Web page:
What is ORP Meter?
Hydroponic breeders are accustomed to using pH and EC meters to monitor their growth conditions, but very few use ORP meters to learn more about their nutrient solution. An ORP meter can provide you with very useful information, and you can usually buy a cheap ORP meter on ebay or amazon for less than $ 20. Today we will talk about ORP meters, what they are, what they do and how you can use them in your hydroponic product.
One meter of ORP or “redox potential” determines the electrochemical environment in a solution. An ORP meter has two electrodes, a traditional reference electrode with known potential and a platinum electrode whose potential varies depending on the intensity of the solution pressure to take an electron from a platinum electron or give it an electron. A solution that has a lot of material that tends to give electrons has a more negative reading, and a solution that has more material that takes electrons tends to have a more positive reading. ORP readings are given in mV.
So how is this useful in hydroponics? It is useful in this regard that we can know exactly how the chemical environment behaves. The ORP of drinking water is generally around 600-700 mV because oxidants – substances that tend to capture electrons – are added to solutions to kill pathogens. The chemical medium must have an ORP above 600 mV to kill harmful fungal spores and bacteria. Of course, this means that if you want to run a sterile hydroponic environment, you should probably keep your ORP solution in the range of 300-500 mV, large enough to stop the growth of microorganisms, but small enough to prevent From any damage. From happening to your roots
This way you can use things like hypochlorous acid and hydrogen peroxide to increase the “lethal power” of your solution, while also knowing how hard the chemical environment is. ORP also gives you clues about water oxygenation and biological activity in the water. A reducing medium – ORP below 100 mV – means that there are a significant number of substances in solution that want to give electrons, and these substances are generally organic acids, bacteria, viruses or other organic molecules such as reducing sugars. Are. If so, it means that the oxygen in the solution is short-lived, so you want to increase your oxygen significantly or your roots may be deprived of this essential nutrient.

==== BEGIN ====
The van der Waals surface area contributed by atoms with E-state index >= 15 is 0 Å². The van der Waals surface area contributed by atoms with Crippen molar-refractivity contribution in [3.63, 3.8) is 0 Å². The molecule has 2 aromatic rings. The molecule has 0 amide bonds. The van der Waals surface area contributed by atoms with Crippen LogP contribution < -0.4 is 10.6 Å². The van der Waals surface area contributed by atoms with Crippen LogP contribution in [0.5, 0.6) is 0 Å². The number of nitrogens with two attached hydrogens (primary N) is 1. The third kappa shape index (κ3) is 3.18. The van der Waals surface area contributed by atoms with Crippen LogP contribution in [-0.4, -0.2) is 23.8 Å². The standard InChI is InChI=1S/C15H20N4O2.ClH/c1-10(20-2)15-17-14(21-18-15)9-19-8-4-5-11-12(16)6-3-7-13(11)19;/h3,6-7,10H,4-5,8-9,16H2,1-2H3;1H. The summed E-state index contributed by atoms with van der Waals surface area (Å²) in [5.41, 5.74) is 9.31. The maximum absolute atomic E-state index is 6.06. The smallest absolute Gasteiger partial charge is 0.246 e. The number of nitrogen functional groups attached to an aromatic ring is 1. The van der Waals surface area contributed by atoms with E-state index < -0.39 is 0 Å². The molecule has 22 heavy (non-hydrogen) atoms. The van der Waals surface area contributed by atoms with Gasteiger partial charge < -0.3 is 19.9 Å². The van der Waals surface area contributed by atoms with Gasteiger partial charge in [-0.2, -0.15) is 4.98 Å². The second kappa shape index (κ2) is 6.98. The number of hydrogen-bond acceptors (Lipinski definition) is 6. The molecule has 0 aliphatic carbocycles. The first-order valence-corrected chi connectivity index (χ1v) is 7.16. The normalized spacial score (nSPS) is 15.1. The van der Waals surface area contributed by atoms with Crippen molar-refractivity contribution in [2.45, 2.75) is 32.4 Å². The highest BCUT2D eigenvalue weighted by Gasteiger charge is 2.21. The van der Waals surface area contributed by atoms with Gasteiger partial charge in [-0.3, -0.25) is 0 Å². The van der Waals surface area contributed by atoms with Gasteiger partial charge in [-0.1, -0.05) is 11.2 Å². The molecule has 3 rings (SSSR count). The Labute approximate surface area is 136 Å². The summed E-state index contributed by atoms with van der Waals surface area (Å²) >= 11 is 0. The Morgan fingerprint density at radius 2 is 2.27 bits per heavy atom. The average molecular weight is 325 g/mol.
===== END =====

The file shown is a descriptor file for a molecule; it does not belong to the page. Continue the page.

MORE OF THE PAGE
The chemical environment is determined by the types of semi-reactions that can occur in the solution, and this is also determined by the pH of your solution. The table above shows some of the most common electrochemical half-reactions that can occur in solution. For example, to reduce molecular oxygen and obtain 4 electrons, we need to produce hydroxide ions. This means that oxidation reactions tend to increase the pH and are therefore expected to harden with increasing pH. We also have the opposite case for hydrogen peroxide, in which a more acidic solution is restricted to molecular oxygen to prevent oxidation of the peroxide. It is worth noting that these are half of the reactions, so in reality what always happens is that the two halves of the reaction – for example, oxygen depletion and iron oxidation – come together to create a chemical change in the environment.
Finally, ORP measurements give you what pH and EC measurements do not tell you, which is what the chemical environment looks like from an oxidation reduction perspective. With this information, it becomes easier to diagnose things like insufficient oxygen, whether you are adding too much hypochlorite or peroxide, and whether or not you should add more or less germs to your environment.